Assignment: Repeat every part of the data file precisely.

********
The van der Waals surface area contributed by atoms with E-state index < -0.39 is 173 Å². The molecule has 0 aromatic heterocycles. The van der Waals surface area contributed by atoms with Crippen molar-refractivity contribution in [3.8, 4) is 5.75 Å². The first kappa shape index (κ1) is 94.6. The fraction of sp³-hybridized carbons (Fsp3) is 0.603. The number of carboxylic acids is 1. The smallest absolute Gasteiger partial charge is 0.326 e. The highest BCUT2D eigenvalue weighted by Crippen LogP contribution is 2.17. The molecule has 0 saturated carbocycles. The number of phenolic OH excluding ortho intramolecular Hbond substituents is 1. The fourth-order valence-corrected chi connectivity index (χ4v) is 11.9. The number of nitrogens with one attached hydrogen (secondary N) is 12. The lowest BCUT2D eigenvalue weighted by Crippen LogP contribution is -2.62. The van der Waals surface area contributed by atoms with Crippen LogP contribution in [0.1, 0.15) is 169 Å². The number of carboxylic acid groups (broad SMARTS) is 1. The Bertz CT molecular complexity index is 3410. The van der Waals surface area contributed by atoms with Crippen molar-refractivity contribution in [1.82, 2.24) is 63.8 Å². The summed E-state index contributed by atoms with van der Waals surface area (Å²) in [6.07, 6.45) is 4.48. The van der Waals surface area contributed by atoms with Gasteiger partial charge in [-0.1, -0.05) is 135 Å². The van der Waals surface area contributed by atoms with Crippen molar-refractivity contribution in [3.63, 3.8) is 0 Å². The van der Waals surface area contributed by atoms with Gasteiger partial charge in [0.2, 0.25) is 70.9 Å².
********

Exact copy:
The van der Waals surface area contributed by atoms with E-state index < -0.39 is 173 Å². The molecule has 0 aromatic heterocycles. The van der Waals surface area contributed by atoms with Crippen molar-refractivity contribution in [3.8, 4) is 5.75 Å². The first kappa shape index (κ1) is 94.6. The fraction of sp³-hybridized carbons (Fsp3) is 0.603. The number of carboxylic acids is 1. The smallest absolute Gasteiger partial charge is 0.326 e. The highest BCUT2D eigenvalue weighted by Crippen LogP contribution is 2.17. The molecule has 0 saturated carbocycles. The number of phenolic OH excluding ortho intramolecular Hbond substituents is 1. The fourth-order valence-corrected chi connectivity index (χ4v) is 11.9. The number of nitrogens with one attached hydrogen (secondary N) is 12. The lowest BCUT2D eigenvalue weighted by Crippen LogP contribution is -2.62. The van der Waals surface area contributed by atoms with Crippen LogP contribution in [0.1, 0.15) is 169 Å². The number of carboxylic acid groups (broad SMARTS) is 1. The Bertz CT molecular complexity index is 3410. The van der Waals surface area contributed by atoms with Crippen molar-refractivity contribution in [1.82, 2.24) is 63.8 Å². The summed E-state index contributed by atoms with van der Waals surface area (Å²) in [6.07, 6.45) is 4.48. The van der Waals surface area contributed by atoms with Gasteiger partial charge in [-0.1, -0.05) is 135 Å². The van der Waals surface area contributed by atoms with Crippen molar-refractivity contribution in [3.63, 3.8) is 0 Å². The van der Waals surface area contributed by atoms with Gasteiger partial charge in [0.2, 0.25) is 70.9 Å².